With a visit to the lieutenant-governor Tuesday afternoon P.E.I. Premier Robert Ghiz made official what everybody already knew, there will be a provincial election Oct. 3.
This is the first election on P.E.I. to be held on a date previously determined by legislation.
After speaking with Lieut.-Gov Frank Lewis, Ghiz addressed the media in the foyer of Fanningbank. He said he had spoken to the other party leaders earlier in the day.
"We are all looking forward to a good debate over the coming weeks," he said.
The Liberal and Progressive Conservative parties have candidates declared in all 27 districts on the Island. The Green Party has candidates in 18 ridings, while the Island Party has three candidates so far.
The New Democrats haven't named any candidates, but said they hope to run in all ridings.
Ghiz said the Liberal Party intends to run on its record. He said the province had done well in the face of the global economic downturn, and that he was proud of his government's introduction of full-day kindergarten.
"There is a great deal more to be done," he said.
"Over the coming weeks the Liberal Party will outline a series of proposals designed to keep us on a path of economic and social progress."
The latest poll put out by Corporate Research Associates suggests the Liberals are heading into this election with continued strong numbers. Support increased to 59 per cent among decided voters. That's up from 51 per cent in the spring.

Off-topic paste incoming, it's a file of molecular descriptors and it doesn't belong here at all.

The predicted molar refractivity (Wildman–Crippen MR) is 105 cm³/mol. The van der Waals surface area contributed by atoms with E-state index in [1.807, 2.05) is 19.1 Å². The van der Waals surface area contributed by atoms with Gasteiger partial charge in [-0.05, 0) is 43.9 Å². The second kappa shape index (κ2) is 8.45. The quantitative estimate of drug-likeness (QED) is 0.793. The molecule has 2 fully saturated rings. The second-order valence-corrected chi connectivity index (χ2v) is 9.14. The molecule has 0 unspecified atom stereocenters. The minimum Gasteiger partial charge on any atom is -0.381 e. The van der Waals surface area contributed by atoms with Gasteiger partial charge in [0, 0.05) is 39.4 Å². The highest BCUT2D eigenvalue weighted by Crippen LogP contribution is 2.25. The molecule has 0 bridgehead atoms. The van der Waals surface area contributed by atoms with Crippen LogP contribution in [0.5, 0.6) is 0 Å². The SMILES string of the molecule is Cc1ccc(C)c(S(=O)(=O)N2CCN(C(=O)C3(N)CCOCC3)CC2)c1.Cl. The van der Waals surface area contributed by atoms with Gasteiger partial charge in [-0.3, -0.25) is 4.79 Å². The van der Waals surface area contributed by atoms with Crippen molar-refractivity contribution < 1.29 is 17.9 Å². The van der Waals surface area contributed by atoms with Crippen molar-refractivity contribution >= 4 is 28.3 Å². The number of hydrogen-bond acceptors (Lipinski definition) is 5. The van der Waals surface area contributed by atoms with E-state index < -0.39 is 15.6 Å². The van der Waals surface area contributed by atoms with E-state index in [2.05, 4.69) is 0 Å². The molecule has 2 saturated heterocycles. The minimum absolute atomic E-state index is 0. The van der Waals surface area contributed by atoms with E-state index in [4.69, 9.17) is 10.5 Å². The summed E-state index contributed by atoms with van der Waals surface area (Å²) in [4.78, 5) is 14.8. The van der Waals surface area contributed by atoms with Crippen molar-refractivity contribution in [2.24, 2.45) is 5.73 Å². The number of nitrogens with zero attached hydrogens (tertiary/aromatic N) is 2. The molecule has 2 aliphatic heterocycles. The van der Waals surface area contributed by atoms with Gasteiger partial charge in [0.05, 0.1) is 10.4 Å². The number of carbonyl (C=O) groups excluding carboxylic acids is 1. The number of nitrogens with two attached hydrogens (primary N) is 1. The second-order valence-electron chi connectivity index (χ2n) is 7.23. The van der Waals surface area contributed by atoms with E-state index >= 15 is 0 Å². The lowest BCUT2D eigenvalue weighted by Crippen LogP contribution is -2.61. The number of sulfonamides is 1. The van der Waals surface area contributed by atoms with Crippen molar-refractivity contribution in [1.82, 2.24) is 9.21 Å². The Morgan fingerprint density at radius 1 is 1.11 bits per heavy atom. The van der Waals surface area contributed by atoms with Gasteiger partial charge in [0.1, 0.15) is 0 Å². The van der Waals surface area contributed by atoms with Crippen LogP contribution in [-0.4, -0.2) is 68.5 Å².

Support for the Progressive Conservative Party dropped to 31 per cent from 35 per cent. The number of undecided voters or those who refuse to say, is significant, at 41 per cent. CRA polled 300 people across the P.E.I. between Aug. 10 and Aug. 28. The margin of error is +/- 5.7 per cent 95 times out of 100.
Ghiz said the CRA poll will not have an effect on how he campaigns.
"We're campaigning like we're five points down," he said.
"This is my third election campaign. I only know how to go out there and try my hardest."
Returning officers prepare
Elections P.E.I. officials will begin going door to door over the next week double checking the names on the voters' list. There are 98,000 eligible voters.
Most returning officers have scheduled training sessions Tuesday for the required 291 pairs of confirmation officers.
"They have five days to complete their job going door to door," said Lowell Croken, chief electoral officer.
"That work should begin tomorrow. If the confirmation officers go to the door on at least two occasions at different times and no one is home, they leave a notification to call with the returning officer's phone number on it. It is the responsibility of the people at that household to call that number to have their names added to the list of electors."
Advance polls are scheduled for three full days — Sept. 24, Sept. 26 and Sept 30, from 9 a.m. to 7p.m. Students off-Island can get a mail-in ballot.
The P.E.I. Family Party, which describes itself as a pro-life, pro-family party, won't be taking part in this year's provincial election. Officials said that while the party had enough signatures to gain official status, members decided the party wasn't organizationally or financially ready to campaign. The party said it take four years to prepare for the next provincial election.